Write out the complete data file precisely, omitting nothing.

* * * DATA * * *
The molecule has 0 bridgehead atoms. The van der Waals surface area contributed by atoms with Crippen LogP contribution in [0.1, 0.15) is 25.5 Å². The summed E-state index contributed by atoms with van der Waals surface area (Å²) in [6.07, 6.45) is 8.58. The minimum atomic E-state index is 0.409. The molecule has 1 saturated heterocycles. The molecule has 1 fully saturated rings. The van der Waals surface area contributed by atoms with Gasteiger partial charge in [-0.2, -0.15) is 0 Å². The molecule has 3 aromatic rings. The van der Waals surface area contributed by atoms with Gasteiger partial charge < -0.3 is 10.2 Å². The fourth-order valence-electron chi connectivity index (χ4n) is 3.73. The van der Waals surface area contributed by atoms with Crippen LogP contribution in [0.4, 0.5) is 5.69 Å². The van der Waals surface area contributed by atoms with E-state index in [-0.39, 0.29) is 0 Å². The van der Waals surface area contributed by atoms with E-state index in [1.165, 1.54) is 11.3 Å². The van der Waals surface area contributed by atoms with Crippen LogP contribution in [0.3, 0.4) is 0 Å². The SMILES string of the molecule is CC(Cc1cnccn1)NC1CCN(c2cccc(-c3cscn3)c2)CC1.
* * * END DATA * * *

The molecule has 0 bridgehead atoms. The van der Waals surface area contributed by atoms with Crippen LogP contribution in [0.1, 0.15) is 25.5 Å². The summed E-state index contributed by atoms with van der Waals surface area (Å²) in [6.07, 6.45) is 8.58. The minimum atomic E-state index is 0.409. The molecule has 1 saturated heterocycles. The molecule has 1 fully saturated rings. The van der Waals surface area contributed by atoms with Gasteiger partial charge in [-0.2, -0.15) is 0 Å². The molecule has 3 aromatic rings. The van der Waals surface area contributed by atoms with Gasteiger partial charge < -0.3 is 10.2 Å². The fourth-order valence-electron chi connectivity index (χ4n) is 3.73. The van der Waals surface area contributed by atoms with Crippen LogP contribution in [0.4, 0.5) is 5.69 Å². The van der Waals surface area contributed by atoms with E-state index in [-0.39, 0.29) is 0 Å². The van der Waals surface area contributed by atoms with E-state index in [1.165, 1.54) is 11.3 Å². The van der Waals surface area contributed by atoms with Crippen LogP contribution in [0.3, 0.4) is 0 Å². The SMILES string of the molecule is CC(Cc1cnccn1)NC1CCN(c2cccc(-c3cscn3)c2)CC1.